I cut open the toe box of nearly every shoe I run in to prevent blisters and to improve comfort. I started doing this to prevent blisters on ultramarathons, but over time I found that an open toe box allows my feet to move more naturally. When you run, your toes will tend to splay out at toe off, something that is inhibited by most running shoes. Of course, most people are reluctant to take a knife to their expensive running shoes, so I recommend trying get on an older pair of shoes that are close to the end of their life. This allows you to experiment with relatively little consequence. While cutting open the toe box can dramatically improve your comfort, there are limits to what it can do. If the toe box is too small, then your feet will hang over the edge of the midsole. A common concern with cutting open the toe box is getting debris into your shoe. My experience is that this is only a problem when walking, or running through undergrowth. It's extremely rare for me to get something in my shoes while running. Running through boggy ground is far more of an issue, but I have a fix for this below.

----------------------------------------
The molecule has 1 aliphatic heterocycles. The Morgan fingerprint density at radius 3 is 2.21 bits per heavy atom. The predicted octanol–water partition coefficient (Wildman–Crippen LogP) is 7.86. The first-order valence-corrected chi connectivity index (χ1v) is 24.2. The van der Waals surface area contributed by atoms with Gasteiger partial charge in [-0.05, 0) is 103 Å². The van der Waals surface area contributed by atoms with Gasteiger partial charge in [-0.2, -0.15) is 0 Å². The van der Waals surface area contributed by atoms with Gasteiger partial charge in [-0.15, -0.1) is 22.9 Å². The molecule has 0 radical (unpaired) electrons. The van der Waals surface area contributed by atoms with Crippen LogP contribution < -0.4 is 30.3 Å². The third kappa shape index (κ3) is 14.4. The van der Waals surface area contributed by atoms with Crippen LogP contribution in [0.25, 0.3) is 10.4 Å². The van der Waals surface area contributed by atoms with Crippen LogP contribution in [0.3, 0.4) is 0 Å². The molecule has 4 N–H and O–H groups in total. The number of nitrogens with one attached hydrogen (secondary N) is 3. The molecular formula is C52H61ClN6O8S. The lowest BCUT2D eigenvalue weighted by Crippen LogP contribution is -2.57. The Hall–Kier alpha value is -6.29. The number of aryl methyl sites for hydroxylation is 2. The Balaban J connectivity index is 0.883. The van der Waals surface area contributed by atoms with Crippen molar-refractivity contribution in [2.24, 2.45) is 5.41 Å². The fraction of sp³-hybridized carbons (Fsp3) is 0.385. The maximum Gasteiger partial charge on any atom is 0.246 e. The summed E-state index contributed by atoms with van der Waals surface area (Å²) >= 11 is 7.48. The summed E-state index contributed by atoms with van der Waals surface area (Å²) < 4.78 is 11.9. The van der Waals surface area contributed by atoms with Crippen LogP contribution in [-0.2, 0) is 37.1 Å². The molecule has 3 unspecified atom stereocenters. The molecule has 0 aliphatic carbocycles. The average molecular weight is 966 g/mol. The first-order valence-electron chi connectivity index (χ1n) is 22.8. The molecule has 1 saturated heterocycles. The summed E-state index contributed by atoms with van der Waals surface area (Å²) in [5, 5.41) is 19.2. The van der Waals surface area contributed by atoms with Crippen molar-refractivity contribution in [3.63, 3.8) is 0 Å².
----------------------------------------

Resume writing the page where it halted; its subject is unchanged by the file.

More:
1 Why Cut Open the Toe Box?
There are several reasons for cutting open the toe box, from simple blisters, to the prevention of bunions and plantar fasciitis.
I've worked on many runners' feet and found that the traditional shoe shape causes blisters between the toes. This is noticeable in Hoka shoes, but it occurs in others. Wearing toe socks like Injinji can help reduce the friction between the toes, as can taping the toes. Sadly, this also reduces the room in the toe box as it pushes the toes further apart, thus increasing the pressure. Cutting open the toe box relieves the pressure and I've not had a toe blister issue with an open toe box.
A bunion (hallux valgus) is a deformity of the joint between the foot and the big toe, where the toe is bent towards the other toes. Shoes that constrict the toes are believed to be a trigger for bunions, and the rise of pointed shoes in the late medieval period coincides with bunions in the skeletal remains from that time. Though bunions occur only in shod populations, only a subset suffer from the problem, suggesting there may be other causal factors. Cutting open the toe box relieves most of the pressure that constricts the toes.
1.3 Plantar Fasciitis